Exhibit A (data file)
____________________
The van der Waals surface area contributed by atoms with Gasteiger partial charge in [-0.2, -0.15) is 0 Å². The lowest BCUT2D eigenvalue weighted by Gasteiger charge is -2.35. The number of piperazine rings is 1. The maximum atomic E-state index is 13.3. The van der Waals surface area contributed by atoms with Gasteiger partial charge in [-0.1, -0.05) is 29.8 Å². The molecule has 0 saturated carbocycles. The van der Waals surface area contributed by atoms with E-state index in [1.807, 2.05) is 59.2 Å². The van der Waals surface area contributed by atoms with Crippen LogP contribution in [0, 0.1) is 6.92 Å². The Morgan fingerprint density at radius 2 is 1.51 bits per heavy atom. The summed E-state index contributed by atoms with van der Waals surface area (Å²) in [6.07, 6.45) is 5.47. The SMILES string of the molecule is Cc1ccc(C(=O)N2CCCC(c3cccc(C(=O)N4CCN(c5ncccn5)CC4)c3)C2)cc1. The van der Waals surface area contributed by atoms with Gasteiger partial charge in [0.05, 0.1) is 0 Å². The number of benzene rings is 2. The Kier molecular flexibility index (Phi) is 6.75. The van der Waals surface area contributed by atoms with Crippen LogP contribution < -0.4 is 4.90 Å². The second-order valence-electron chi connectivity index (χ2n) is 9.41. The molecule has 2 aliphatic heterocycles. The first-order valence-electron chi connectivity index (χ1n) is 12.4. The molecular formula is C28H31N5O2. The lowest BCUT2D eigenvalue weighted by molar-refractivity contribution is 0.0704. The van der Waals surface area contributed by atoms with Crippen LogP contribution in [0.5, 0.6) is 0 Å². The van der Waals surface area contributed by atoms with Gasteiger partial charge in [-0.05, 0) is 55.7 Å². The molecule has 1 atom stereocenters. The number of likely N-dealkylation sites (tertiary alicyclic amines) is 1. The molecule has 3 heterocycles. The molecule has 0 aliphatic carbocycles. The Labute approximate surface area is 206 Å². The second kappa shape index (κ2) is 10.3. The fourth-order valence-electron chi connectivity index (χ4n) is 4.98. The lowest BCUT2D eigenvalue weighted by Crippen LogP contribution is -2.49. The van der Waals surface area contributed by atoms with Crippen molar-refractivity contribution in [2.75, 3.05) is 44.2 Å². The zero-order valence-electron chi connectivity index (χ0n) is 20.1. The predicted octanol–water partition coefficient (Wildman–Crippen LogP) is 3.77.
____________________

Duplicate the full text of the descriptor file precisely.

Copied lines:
The van der Waals surface area contributed by atoms with Gasteiger partial charge in [-0.2, -0.15) is 0 Å². The lowest BCUT2D eigenvalue weighted by Gasteiger charge is -2.35. The number of piperazine rings is 1. The maximum atomic E-state index is 13.3. The van der Waals surface area contributed by atoms with Gasteiger partial charge in [-0.1, -0.05) is 29.8 Å². The molecule has 0 saturated carbocycles. The van der Waals surface area contributed by atoms with E-state index in [1.807, 2.05) is 59.2 Å². The van der Waals surface area contributed by atoms with Crippen LogP contribution in [0, 0.1) is 6.92 Å². The Morgan fingerprint density at radius 2 is 1.51 bits per heavy atom. The summed E-state index contributed by atoms with van der Waals surface area (Å²) in [6.07, 6.45) is 5.47. The SMILES string of the molecule is Cc1ccc(C(=O)N2CCCC(c3cccc(C(=O)N4CCN(c5ncccn5)CC4)c3)C2)cc1. The van der Waals surface area contributed by atoms with Gasteiger partial charge in [0.05, 0.1) is 0 Å². The number of benzene rings is 2. The Kier molecular flexibility index (Phi) is 6.75. The van der Waals surface area contributed by atoms with Crippen LogP contribution < -0.4 is 4.90 Å². The second-order valence-electron chi connectivity index (χ2n) is 9.41. The molecule has 2 aliphatic heterocycles. The first-order valence-electron chi connectivity index (χ1n) is 12.4. The molecular formula is C28H31N5O2. The lowest BCUT2D eigenvalue weighted by molar-refractivity contribution is 0.0704. The van der Waals surface area contributed by atoms with Crippen LogP contribution in [0.5, 0.6) is 0 Å². The van der Waals surface area contributed by atoms with Gasteiger partial charge in [-0.05, 0) is 55.7 Å². The molecule has 1 atom stereocenters. The number of likely N-dealkylation sites (tertiary alicyclic amines) is 1. The molecule has 3 heterocycles. The molecule has 0 aliphatic carbocycles. The Labute approximate surface area is 206 Å². The second kappa shape index (κ2) is 10.3. The fourth-order valence-electron chi connectivity index (χ4n) is 4.98. The lowest BCUT2D eigenvalue weighted by Crippen LogP contribution is -2.49. The van der Waals surface area contributed by atoms with Crippen molar-refractivity contribution in [2.75, 3.05) is 44.2 Å². The zero-order valence-electron chi connectivity index (χ0n) is 20.1. The predicted octanol–water partition coefficient (Wildman–Crippen LogP) is 3.77.